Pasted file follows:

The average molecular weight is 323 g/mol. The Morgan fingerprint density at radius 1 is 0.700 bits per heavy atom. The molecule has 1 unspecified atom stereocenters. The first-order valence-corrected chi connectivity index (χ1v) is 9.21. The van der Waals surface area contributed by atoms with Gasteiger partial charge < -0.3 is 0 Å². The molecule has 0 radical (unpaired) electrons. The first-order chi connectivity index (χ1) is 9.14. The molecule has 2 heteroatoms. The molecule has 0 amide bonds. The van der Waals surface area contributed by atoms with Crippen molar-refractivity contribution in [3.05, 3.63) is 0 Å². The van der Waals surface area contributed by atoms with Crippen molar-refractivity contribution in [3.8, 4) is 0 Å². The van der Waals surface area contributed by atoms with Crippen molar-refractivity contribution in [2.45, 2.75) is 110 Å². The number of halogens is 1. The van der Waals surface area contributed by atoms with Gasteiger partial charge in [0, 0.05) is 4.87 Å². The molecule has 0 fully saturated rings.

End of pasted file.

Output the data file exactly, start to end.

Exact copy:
The average molecular weight is 323 g/mol. The Morgan fingerprint density at radius 1 is 0.700 bits per heavy atom. The molecule has 1 unspecified atom stereocenters. The first-order valence-corrected chi connectivity index (χ1v) is 9.21. The van der Waals surface area contributed by atoms with Gasteiger partial charge < -0.3 is 0 Å². The molecule has 0 radical (unpaired) electrons. The first-order chi connectivity index (χ1) is 9.14. The molecule has 2 heteroatoms. The molecule has 0 amide bonds. The van der Waals surface area contributed by atoms with Crippen molar-refractivity contribution in [3.05, 3.63) is 0 Å². The van der Waals surface area contributed by atoms with Crippen molar-refractivity contribution in [3.8, 4) is 0 Å². The van der Waals surface area contributed by atoms with Crippen molar-refractivity contribution in [2.45, 2.75) is 110 Å². The number of halogens is 1. The van der Waals surface area contributed by atoms with Gasteiger partial charge in [0, 0.05) is 4.87 Å². The molecule has 0 fully saturated rings.